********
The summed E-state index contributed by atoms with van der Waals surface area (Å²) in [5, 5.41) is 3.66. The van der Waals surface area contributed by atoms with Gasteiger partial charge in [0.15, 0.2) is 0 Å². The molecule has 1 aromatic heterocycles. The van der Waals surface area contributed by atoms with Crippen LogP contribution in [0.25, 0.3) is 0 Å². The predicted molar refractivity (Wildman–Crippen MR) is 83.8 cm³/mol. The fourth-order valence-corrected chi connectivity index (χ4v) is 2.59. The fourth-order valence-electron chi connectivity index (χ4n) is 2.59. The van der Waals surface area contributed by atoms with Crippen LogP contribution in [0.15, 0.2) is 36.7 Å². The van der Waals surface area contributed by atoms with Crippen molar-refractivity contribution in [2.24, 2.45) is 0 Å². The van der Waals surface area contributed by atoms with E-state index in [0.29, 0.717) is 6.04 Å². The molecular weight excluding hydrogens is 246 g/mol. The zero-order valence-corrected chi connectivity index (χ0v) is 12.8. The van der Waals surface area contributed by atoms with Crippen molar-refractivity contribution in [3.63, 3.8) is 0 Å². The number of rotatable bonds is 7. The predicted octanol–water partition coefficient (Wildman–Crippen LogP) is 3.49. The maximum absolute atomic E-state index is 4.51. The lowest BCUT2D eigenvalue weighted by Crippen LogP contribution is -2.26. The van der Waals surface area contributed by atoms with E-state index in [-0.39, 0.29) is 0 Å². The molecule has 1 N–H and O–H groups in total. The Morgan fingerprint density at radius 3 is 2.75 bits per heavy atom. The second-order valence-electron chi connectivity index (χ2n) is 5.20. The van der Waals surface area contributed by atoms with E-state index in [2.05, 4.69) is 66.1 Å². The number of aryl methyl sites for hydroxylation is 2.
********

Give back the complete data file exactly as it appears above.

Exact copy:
The summed E-state index contributed by atoms with van der Waals surface area (Å²) in [5, 5.41) is 3.66. The van der Waals surface area contributed by atoms with Gasteiger partial charge in [0.15, 0.2) is 0 Å². The molecule has 1 aromatic heterocycles. The van der Waals surface area contributed by atoms with Crippen LogP contribution in [0.25, 0.3) is 0 Å². The predicted molar refractivity (Wildman–Crippen MR) is 83.8 cm³/mol. The fourth-order valence-corrected chi connectivity index (χ4v) is 2.59. The fourth-order valence-electron chi connectivity index (χ4n) is 2.59. The van der Waals surface area contributed by atoms with Crippen LogP contribution in [0.15, 0.2) is 36.7 Å². The van der Waals surface area contributed by atoms with Crippen molar-refractivity contribution in [2.24, 2.45) is 0 Å². The van der Waals surface area contributed by atoms with E-state index in [0.29, 0.717) is 6.04 Å². The molecular weight excluding hydrogens is 246 g/mol. The zero-order valence-corrected chi connectivity index (χ0v) is 12.8. The van der Waals surface area contributed by atoms with Crippen molar-refractivity contribution in [3.63, 3.8) is 0 Å². The number of rotatable bonds is 7. The predicted octanol–water partition coefficient (Wildman–Crippen LogP) is 3.49. The maximum absolute atomic E-state index is 4.51. The lowest BCUT2D eigenvalue weighted by Crippen LogP contribution is -2.26. The van der Waals surface area contributed by atoms with E-state index in [-0.39, 0.29) is 0 Å². The molecule has 1 N–H and O–H groups in total. The Morgan fingerprint density at radius 3 is 2.75 bits per heavy atom. The second-order valence-electron chi connectivity index (χ2n) is 5.20. The van der Waals surface area contributed by atoms with E-state index in [2.05, 4.69) is 66.1 Å². The number of aryl methyl sites for hydroxylation is 2.